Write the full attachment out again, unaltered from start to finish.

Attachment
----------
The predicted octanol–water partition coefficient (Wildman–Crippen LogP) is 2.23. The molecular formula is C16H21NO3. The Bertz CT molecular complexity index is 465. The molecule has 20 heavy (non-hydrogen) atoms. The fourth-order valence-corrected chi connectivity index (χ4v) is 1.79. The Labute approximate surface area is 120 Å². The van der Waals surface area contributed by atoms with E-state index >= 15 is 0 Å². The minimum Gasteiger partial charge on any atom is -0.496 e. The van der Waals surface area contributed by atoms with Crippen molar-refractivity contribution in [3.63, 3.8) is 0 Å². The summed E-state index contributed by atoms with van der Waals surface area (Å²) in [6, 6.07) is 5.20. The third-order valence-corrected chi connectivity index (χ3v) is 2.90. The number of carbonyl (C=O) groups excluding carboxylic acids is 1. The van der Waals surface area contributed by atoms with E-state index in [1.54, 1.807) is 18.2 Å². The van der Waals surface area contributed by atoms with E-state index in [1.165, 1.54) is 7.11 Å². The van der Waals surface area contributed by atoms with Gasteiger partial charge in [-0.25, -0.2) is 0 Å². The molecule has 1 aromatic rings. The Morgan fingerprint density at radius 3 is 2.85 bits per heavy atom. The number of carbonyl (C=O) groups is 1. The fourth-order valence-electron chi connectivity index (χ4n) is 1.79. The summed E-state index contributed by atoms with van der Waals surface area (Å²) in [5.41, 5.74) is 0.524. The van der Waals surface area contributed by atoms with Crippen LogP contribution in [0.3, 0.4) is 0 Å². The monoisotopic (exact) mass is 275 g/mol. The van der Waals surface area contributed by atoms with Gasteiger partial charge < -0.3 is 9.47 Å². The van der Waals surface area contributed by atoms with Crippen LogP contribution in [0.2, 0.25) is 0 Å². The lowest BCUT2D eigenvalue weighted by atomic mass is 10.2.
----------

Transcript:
The predicted octanol–water partition coefficient (Wildman–Crippen LogP) is 2.23. The molecular formula is C16H21NO3. The Bertz CT molecular complexity index is 465. The molecule has 20 heavy (non-hydrogen) atoms. The fourth-order valence-corrected chi connectivity index (χ4v) is 1.79. The Labute approximate surface area is 120 Å². The van der Waals surface area contributed by atoms with E-state index >= 15 is 0 Å². The minimum Gasteiger partial charge on any atom is -0.496 e. The van der Waals surface area contributed by atoms with Crippen molar-refractivity contribution in [3.63, 3.8) is 0 Å². The summed E-state index contributed by atoms with van der Waals surface area (Å²) in [6, 6.07) is 5.20. The third-order valence-corrected chi connectivity index (χ3v) is 2.90. The number of carbonyl (C=O) groups excluding carboxylic acids is 1. The van der Waals surface area contributed by atoms with E-state index in [1.54, 1.807) is 18.2 Å². The van der Waals surface area contributed by atoms with E-state index in [1.165, 1.54) is 7.11 Å². The van der Waals surface area contributed by atoms with Gasteiger partial charge in [-0.25, -0.2) is 0 Å². The molecule has 1 aromatic rings. The Morgan fingerprint density at radius 3 is 2.85 bits per heavy atom. The number of carbonyl (C=O) groups is 1. The fourth-order valence-electron chi connectivity index (χ4n) is 1.79. The summed E-state index contributed by atoms with van der Waals surface area (Å²) in [5.41, 5.74) is 0.524. The van der Waals surface area contributed by atoms with Crippen LogP contribution in [0.3, 0.4) is 0 Å². The monoisotopic (exact) mass is 275 g/mol. The van der Waals surface area contributed by atoms with Gasteiger partial charge < -0.3 is 9.47 Å². The van der Waals surface area contributed by atoms with Crippen LogP contribution in [0.2, 0.25) is 0 Å². The lowest BCUT2D eigenvalue weighted by atomic mass is 10.2.